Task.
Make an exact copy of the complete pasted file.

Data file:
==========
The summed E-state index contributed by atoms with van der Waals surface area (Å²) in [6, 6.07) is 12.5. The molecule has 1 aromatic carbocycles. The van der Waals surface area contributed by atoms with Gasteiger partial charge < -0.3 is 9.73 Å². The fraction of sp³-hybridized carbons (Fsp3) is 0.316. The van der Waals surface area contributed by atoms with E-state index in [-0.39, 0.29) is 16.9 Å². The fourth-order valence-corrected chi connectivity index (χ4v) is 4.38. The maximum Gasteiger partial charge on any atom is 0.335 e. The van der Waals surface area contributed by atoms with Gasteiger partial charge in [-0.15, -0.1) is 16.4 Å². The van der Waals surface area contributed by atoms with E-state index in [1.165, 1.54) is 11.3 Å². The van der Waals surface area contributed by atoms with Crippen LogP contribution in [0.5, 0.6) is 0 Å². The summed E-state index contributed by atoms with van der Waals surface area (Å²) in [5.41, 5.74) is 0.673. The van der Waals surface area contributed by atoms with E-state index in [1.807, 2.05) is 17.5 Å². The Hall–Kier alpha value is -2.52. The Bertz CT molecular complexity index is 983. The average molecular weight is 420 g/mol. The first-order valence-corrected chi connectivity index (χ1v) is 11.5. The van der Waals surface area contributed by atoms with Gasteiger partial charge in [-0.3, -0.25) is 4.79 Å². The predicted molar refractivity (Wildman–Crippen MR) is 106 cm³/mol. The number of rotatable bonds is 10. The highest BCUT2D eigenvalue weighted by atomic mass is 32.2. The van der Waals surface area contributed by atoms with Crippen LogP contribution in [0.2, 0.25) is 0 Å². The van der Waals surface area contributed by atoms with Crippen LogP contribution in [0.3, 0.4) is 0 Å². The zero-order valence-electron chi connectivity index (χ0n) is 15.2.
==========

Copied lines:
The summed E-state index contributed by atoms with van der Waals surface area (Å²) in [6, 6.07) is 12.5. The molecule has 1 aromatic carbocycles. The van der Waals surface area contributed by atoms with Gasteiger partial charge < -0.3 is 9.73 Å². The fraction of sp³-hybridized carbons (Fsp3) is 0.316. The van der Waals surface area contributed by atoms with E-state index in [-0.39, 0.29) is 16.9 Å². The fourth-order valence-corrected chi connectivity index (χ4v) is 4.38. The maximum Gasteiger partial charge on any atom is 0.335 e. The van der Waals surface area contributed by atoms with Gasteiger partial charge in [-0.15, -0.1) is 16.4 Å². The van der Waals surface area contributed by atoms with E-state index in [1.165, 1.54) is 11.3 Å². The van der Waals surface area contributed by atoms with Crippen LogP contribution in [0.5, 0.6) is 0 Å². The summed E-state index contributed by atoms with van der Waals surface area (Å²) in [5.41, 5.74) is 0.673. The van der Waals surface area contributed by atoms with E-state index in [1.807, 2.05) is 17.5 Å². The Hall–Kier alpha value is -2.52. The Bertz CT molecular complexity index is 983. The average molecular weight is 420 g/mol. The first-order valence-corrected chi connectivity index (χ1v) is 11.5. The van der Waals surface area contributed by atoms with Gasteiger partial charge in [-0.3, -0.25) is 4.79 Å². The predicted molar refractivity (Wildman–Crippen MR) is 106 cm³/mol. The number of rotatable bonds is 10. The highest BCUT2D eigenvalue weighted by atomic mass is 32.2. The van der Waals surface area contributed by atoms with Crippen LogP contribution in [0.2, 0.25) is 0 Å². The van der Waals surface area contributed by atoms with Crippen LogP contribution in [0.3, 0.4) is 0 Å². The zero-order valence-electron chi connectivity index (χ0n) is 15.2.